Philadelphia’s Chestnut Hill, historically a farming community, became popular among the wealthy classes for their summer retreats during the 19th century. It has since evolved into a thriving, urban neighborhood.
With its elevated position, abundance of green space formed of beautiful parks and gardens, and stately period homes, Chestnut Hill has long carried a cachet. But the neighborhood has become more desirable in recent years, according to listing agents.
There is rising demand particularly for unmodernized homes in this area, said Karen Regan, a sales associate at Kurfiss Sotheby’s International Realty.
“People are increasingly buying homes in need of work and doing them up,” she said. “When they come to sell the homes, they are seeing a return on their investment.”
Ms. Regan, who is also an interior designer, gives an example of a client of hers who bought a house in Chestnut Hill with a half-acre and a swimming pool for $1.1 million in 2012 and spent about $350,000 renovating it. The couple made a $300,000 profit on the 6,000-square-foot property when they sold it three years later for $1.75 million, a 60% increase.
Additionally, property owners who make improvements to their homes or build new properties are exempt from paying additional taxes on the value of those improvements for 10 years. This tax break, introduced in Philadelphia in 2000, has boosted new construction activity in the city and given buyers an incentive to improve their homes.
Growing confidence in the market and high demand is a citywide trend. Philadelphia has undergone a renaissance over the past 10 years, said Francesca Prieto, a broker at Coldwell Banker Preferred, who has lived in the city for 34 years.
It has changed dramatically, with the major renewal developments along its Delaware River waterfront, she said. She attributed it all to a number of factors: It’s close to and more affordable than New York City and has an international airport and a restaurant scene and cultural institutions that rival other major global cities.
Chestnut Hill lies on the northeast edge of Philadelphia. It goes as far as Northwestern Avenue in the northwest and Wissahickon Gorge in the west. Stenton Avenue is its northeastern border and Cresheim Valley Drive is on its southeastern edge.
A three-bedroom twin or semi-detached house in need of modernization with no parking or garden can cost as little as $310,000, Ms. Regan said. “A renovated four-bedroom house with a garden and parking would cost about $700,000 and a renovated house with two acres would cost about $4 million,” she said.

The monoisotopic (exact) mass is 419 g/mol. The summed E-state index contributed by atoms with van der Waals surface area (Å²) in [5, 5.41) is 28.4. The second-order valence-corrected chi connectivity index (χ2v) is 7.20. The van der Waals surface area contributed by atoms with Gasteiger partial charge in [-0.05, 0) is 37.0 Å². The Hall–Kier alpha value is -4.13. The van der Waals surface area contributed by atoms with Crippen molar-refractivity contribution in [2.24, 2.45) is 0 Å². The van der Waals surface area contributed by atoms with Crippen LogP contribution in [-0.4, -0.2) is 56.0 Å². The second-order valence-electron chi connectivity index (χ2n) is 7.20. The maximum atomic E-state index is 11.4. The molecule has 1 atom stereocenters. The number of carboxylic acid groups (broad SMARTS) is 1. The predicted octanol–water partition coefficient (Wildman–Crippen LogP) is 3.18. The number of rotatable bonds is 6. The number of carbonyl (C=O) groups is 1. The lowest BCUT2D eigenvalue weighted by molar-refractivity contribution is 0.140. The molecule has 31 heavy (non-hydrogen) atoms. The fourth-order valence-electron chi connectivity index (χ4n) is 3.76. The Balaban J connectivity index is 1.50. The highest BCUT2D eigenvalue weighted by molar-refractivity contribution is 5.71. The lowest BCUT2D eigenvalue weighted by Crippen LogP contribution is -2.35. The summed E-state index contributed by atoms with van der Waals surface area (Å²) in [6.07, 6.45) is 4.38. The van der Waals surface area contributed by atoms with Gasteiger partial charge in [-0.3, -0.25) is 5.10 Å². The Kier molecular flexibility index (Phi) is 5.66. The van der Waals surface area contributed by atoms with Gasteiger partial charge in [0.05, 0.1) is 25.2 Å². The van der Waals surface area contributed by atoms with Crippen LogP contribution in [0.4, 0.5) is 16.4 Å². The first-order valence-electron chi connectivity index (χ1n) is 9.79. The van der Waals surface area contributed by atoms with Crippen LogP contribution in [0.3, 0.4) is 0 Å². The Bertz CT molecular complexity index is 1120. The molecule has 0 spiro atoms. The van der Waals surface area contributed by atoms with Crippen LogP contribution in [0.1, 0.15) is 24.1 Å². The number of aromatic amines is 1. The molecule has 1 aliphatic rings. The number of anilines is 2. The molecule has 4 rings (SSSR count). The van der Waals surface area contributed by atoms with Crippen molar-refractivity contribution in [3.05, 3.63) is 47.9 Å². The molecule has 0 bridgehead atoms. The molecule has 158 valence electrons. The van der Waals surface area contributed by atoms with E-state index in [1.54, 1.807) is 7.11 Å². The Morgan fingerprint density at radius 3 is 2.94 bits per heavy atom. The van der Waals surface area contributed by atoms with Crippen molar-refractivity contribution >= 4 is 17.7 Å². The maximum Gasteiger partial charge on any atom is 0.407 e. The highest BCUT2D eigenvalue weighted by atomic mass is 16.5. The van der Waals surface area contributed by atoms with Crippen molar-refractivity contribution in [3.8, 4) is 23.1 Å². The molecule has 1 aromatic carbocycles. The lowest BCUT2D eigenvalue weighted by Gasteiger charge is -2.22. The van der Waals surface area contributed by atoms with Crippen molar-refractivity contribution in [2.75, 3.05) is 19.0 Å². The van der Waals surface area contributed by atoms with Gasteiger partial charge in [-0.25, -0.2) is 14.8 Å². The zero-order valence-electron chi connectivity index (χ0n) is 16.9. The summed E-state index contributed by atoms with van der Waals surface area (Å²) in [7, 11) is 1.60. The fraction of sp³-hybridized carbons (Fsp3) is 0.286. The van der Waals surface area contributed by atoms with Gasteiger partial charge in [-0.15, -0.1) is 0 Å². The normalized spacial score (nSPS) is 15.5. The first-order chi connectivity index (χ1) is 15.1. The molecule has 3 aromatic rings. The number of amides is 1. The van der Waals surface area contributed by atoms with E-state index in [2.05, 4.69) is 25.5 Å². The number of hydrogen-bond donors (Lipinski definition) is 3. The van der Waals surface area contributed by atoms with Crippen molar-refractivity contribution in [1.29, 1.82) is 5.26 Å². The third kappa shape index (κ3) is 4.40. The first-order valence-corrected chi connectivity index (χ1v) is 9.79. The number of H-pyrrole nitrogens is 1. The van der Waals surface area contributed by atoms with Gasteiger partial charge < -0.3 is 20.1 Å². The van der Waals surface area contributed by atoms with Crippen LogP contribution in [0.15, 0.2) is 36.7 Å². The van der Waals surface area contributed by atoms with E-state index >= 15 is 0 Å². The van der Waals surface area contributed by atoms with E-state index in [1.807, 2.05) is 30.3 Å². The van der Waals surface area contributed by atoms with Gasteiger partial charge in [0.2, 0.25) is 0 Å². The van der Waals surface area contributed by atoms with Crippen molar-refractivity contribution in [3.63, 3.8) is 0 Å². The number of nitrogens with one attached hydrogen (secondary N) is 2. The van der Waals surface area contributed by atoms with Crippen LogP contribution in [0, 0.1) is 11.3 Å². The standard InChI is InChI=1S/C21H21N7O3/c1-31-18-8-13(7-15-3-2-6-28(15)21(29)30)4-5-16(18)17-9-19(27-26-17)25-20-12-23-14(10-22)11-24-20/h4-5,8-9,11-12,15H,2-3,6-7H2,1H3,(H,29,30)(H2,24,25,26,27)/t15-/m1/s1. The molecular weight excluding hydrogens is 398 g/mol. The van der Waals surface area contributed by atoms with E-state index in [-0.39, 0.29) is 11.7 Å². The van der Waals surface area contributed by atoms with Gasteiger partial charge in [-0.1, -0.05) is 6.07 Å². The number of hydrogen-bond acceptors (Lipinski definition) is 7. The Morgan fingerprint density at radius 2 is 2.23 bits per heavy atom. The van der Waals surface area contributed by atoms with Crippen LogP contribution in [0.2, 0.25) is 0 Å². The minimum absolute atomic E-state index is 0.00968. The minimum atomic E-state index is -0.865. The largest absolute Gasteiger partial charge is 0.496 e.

A row home can cost as little as $325,000, according to Ms. Prieto. “Victorian-era twin houses tend to be larger, so they cost about $575,000, and estates with detached houses cost from upwards of $1.3 million, while homes at the top of the market sell for around $3.3 million.”
Chestnut Hill is famed for its historic, stately homes. Typically built from red brick and local stone, they have grand facades, with large porches, and are rich in period detail: wood panelling and high-ceilinged, well-proportioned rooms are common features.
Many detached family houses sit on large grounds with mature trees, which can extend to more than five acres. Some of the largest are those that back onto Wissahickon Valley Park.
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A refurbished five-bedroom house with more than a half acre of land backing onto the park sold for $2.695 million last September through Coldwell Banker Preferred.
There are smaller homes, too, including Victorian-era twin homes, row homes and condominiums, which are in both purpose-built properties and converted houses, according to Ms. Prieto.
Most homes were constructed between the 1800s and the 1950s, with the majority dating from the 1900s.
Because Chestnut Hill is listed as a historic district on the National Register of Historic Places, getting planning permission to build new developments is difficult, but not impossible.
The most high-profile new development is One West, a five-story brick and stone period-style building on Germantown Avenue, the area’s main shopping street.
The building, which offers 20 condo homes, is notable for its deluxe finishes. Prices range from $850,000 to $2.5 million.